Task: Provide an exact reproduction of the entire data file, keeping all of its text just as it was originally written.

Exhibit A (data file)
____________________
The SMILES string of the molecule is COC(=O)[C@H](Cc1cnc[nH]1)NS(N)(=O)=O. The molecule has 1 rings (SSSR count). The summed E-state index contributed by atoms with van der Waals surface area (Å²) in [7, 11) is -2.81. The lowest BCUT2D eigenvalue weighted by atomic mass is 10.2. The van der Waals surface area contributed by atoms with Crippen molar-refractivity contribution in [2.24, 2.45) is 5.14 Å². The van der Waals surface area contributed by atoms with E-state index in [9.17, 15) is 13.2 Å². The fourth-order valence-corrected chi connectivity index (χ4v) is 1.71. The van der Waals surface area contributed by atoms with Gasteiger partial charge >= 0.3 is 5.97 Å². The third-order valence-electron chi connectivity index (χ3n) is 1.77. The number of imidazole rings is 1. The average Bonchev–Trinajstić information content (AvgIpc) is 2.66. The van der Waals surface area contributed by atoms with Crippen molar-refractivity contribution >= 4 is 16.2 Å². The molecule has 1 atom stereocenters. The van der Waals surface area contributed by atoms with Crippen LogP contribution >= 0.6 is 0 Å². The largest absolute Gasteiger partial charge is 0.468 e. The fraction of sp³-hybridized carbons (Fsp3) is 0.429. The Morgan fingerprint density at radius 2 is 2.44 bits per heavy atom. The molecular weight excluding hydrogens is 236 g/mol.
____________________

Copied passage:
The SMILES string of the molecule is COC(=O)[C@H](Cc1cnc[nH]1)NS(N)(=O)=O. The molecule has 1 rings (SSSR count). The summed E-state index contributed by atoms with van der Waals surface area (Å²) in [7, 11) is -2.81. The lowest BCUT2D eigenvalue weighted by atomic mass is 10.2. The van der Waals surface area contributed by atoms with Crippen molar-refractivity contribution in [2.24, 2.45) is 5.14 Å². The van der Waals surface area contributed by atoms with E-state index in [9.17, 15) is 13.2 Å². The fourth-order valence-corrected chi connectivity index (χ4v) is 1.71. The van der Waals surface area contributed by atoms with Gasteiger partial charge >= 0.3 is 5.97 Å². The third-order valence-electron chi connectivity index (χ3n) is 1.77. The number of imidazole rings is 1. The average Bonchev–Trinajstić information content (AvgIpc) is 2.66. The van der Waals surface area contributed by atoms with Crippen molar-refractivity contribution >= 4 is 16.2 Å². The molecule has 1 atom stereocenters. The van der Waals surface area contributed by atoms with Crippen LogP contribution >= 0.6 is 0 Å². The largest absolute Gasteiger partial charge is 0.468 e. The fraction of sp³-hybridized carbons (Fsp3) is 0.429. The Morgan fingerprint density at radius 2 is 2.44 bits per heavy atom. The molecular weight excluding hydrogens is 236 g/mol.